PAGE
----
“David!” A woman’s voice – his wife’s – shot across the shallow depression of rock and grass where he and the lions stood.
“David!” it repeated. “You take the male and we’ll get the females!”
David looked up and lifted his scope up to the ridge where his wife stood next to three others from his hunting party, and passed each through his line of sight. He saw hairy, slouching creatures, furtive in bearing and anxious. They were unkempt, their hair a mop of dusty fibres, downturned mouths and eyes that darted one to another with a keen and suspicious intelligence. They were tribal animals, connected by a spirit of guarded co-operation that might, with easy provocation, be suborned to stronger lusts of fear and self-survival.
A volley of rifle shot cracked the air and sent clouds of dust springing from the ground. David saw a lion leap and fall and heard roars of malcontent surround him in the heat. He felt his knees collapse beneath him and he crumpled on to the dirt. He lifted his rifle and with a cry of dark anguish let his shots loose, upwards into the pillow of the sky. More shots rebounded through the trees and grassland. They shattered the air with an unforgiving ferocity, and their blasts echoed across the low plains and vacant earth like a vast and circular scream that enveloped the world, weaving into it a memory of slowly descending fears. When, finally, the sound had spent its energy, all was quiet.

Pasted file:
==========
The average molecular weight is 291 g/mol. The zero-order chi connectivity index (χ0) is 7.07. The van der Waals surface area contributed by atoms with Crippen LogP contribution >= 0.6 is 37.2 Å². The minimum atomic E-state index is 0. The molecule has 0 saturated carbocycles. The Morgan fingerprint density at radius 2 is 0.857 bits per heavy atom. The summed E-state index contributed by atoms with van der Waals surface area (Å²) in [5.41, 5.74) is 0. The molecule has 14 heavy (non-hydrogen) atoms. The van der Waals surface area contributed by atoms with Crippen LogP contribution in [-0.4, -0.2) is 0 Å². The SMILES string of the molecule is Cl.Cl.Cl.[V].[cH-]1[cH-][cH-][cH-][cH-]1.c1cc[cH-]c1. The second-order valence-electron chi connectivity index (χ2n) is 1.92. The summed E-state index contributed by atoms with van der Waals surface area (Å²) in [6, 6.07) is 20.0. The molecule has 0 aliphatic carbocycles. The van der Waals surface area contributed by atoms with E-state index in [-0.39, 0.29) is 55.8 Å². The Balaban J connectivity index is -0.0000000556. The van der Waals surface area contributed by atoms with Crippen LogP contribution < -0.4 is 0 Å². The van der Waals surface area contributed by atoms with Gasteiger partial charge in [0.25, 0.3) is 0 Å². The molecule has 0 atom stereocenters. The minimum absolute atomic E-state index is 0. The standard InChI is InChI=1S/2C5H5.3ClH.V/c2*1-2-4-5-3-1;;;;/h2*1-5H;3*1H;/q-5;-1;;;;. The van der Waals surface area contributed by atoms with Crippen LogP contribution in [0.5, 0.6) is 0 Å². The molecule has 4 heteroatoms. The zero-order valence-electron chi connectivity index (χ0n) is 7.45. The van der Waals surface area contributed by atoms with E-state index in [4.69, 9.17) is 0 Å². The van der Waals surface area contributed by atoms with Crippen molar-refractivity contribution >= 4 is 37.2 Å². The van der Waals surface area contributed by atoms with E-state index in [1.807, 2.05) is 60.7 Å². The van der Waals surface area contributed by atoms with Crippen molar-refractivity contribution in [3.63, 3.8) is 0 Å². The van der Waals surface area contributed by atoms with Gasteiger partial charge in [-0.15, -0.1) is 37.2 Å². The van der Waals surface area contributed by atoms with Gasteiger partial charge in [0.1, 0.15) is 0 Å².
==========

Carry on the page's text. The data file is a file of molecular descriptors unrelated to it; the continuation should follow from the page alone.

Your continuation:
David rose shakily from where he knelt. He saw his wife and companions running down to greet him. A very short distance from him three lionesses lay dead, their bodies like old carpet in a pile. The male had charged the intruders, and lay tumbled on the incline, amidst the hard stones and dust. Dark red blood seeped in fine rivulets from holes in his broken chest.
David rocked a little when his wife flung her arms about him and pressed him to her in an ardent embrace. He placed one arm about her limply, but maintained his gaze on the dead lions.
Still holding him, she pulled back and stared into his face with panicked eyes.
“Oh darling, that was so close.” She hugged him again. He watched the other two hunters bent over, inspecting the corpses of the lionesses. One of them nudged one of the bodies. It did not move.
His wife pulled back again. “You can’t separate yourself like that, no matter how good the target.”
He looked at her blankly, searching for some moment of the vision he had seen when he looked at them through his scope. He saw desperate love, and concern and fear and relief. He felt the weight of the rifle in his hand. He felt the blue sun hot around them. He looked at the lion again, lying heavy on the dry ground.
“I want to go home,” he said.